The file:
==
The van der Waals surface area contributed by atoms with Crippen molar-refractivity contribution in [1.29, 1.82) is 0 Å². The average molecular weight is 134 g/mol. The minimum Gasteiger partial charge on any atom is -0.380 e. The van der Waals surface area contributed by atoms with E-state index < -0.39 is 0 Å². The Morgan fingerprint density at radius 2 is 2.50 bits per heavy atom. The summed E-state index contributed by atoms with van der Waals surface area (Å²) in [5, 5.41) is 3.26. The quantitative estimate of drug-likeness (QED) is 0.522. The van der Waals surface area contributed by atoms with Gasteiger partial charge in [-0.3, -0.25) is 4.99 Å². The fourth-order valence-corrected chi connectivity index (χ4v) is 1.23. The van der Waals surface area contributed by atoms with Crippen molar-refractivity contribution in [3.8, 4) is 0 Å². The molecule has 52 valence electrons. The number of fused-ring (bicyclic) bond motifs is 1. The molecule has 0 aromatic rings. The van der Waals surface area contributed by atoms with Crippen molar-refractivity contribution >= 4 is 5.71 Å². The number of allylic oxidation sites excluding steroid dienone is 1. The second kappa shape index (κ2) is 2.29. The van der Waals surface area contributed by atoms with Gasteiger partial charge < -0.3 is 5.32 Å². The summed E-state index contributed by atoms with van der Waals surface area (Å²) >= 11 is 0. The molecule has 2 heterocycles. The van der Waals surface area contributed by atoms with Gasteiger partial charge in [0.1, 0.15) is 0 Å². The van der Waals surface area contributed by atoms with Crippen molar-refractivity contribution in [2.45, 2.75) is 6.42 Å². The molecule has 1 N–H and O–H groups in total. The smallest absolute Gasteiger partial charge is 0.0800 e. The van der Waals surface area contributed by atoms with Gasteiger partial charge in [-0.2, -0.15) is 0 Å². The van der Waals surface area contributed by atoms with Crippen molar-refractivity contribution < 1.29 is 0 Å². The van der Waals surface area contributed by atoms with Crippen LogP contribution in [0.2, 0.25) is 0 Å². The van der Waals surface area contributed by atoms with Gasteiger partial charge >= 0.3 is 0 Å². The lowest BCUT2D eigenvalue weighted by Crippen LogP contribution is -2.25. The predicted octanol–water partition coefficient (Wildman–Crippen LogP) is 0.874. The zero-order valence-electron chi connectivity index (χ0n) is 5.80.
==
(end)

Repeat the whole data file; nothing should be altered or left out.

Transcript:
The van der Waals surface area contributed by atoms with Crippen molar-refractivity contribution in [1.29, 1.82) is 0 Å². The average molecular weight is 134 g/mol. The minimum Gasteiger partial charge on any atom is -0.380 e. The van der Waals surface area contributed by atoms with E-state index < -0.39 is 0 Å². The Morgan fingerprint density at radius 2 is 2.50 bits per heavy atom. The summed E-state index contributed by atoms with van der Waals surface area (Å²) in [5, 5.41) is 3.26. The quantitative estimate of drug-likeness (QED) is 0.522. The van der Waals surface area contributed by atoms with Gasteiger partial charge in [-0.3, -0.25) is 4.99 Å². The fourth-order valence-corrected chi connectivity index (χ4v) is 1.23. The van der Waals surface area contributed by atoms with Crippen molar-refractivity contribution in [3.8, 4) is 0 Å². The molecule has 52 valence electrons. The number of fused-ring (bicyclic) bond motifs is 1. The molecule has 0 aromatic rings. The van der Waals surface area contributed by atoms with Crippen molar-refractivity contribution >= 4 is 5.71 Å². The number of allylic oxidation sites excluding steroid dienone is 1. The second kappa shape index (κ2) is 2.29. The van der Waals surface area contributed by atoms with Gasteiger partial charge < -0.3 is 5.32 Å². The summed E-state index contributed by atoms with van der Waals surface area (Å²) >= 11 is 0. The molecule has 2 heterocycles. The van der Waals surface area contributed by atoms with Gasteiger partial charge in [0.1, 0.15) is 0 Å². The van der Waals surface area contributed by atoms with Crippen molar-refractivity contribution in [2.45, 2.75) is 6.42 Å². The molecule has 1 N–H and O–H groups in total. The smallest absolute Gasteiger partial charge is 0.0800 e. The van der Waals surface area contributed by atoms with Gasteiger partial charge in [-0.2, -0.15) is 0 Å². The van der Waals surface area contributed by atoms with Crippen molar-refractivity contribution < 1.29 is 0 Å². The van der Waals surface area contributed by atoms with Crippen LogP contribution in [0.2, 0.25) is 0 Å². The van der Waals surface area contributed by atoms with Gasteiger partial charge >= 0.3 is 0 Å². The lowest BCUT2D eigenvalue weighted by Crippen LogP contribution is -2.25. The predicted octanol–water partition coefficient (Wildman–Crippen LogP) is 0.874. The zero-order valence-electron chi connectivity index (χ0n) is 5.80.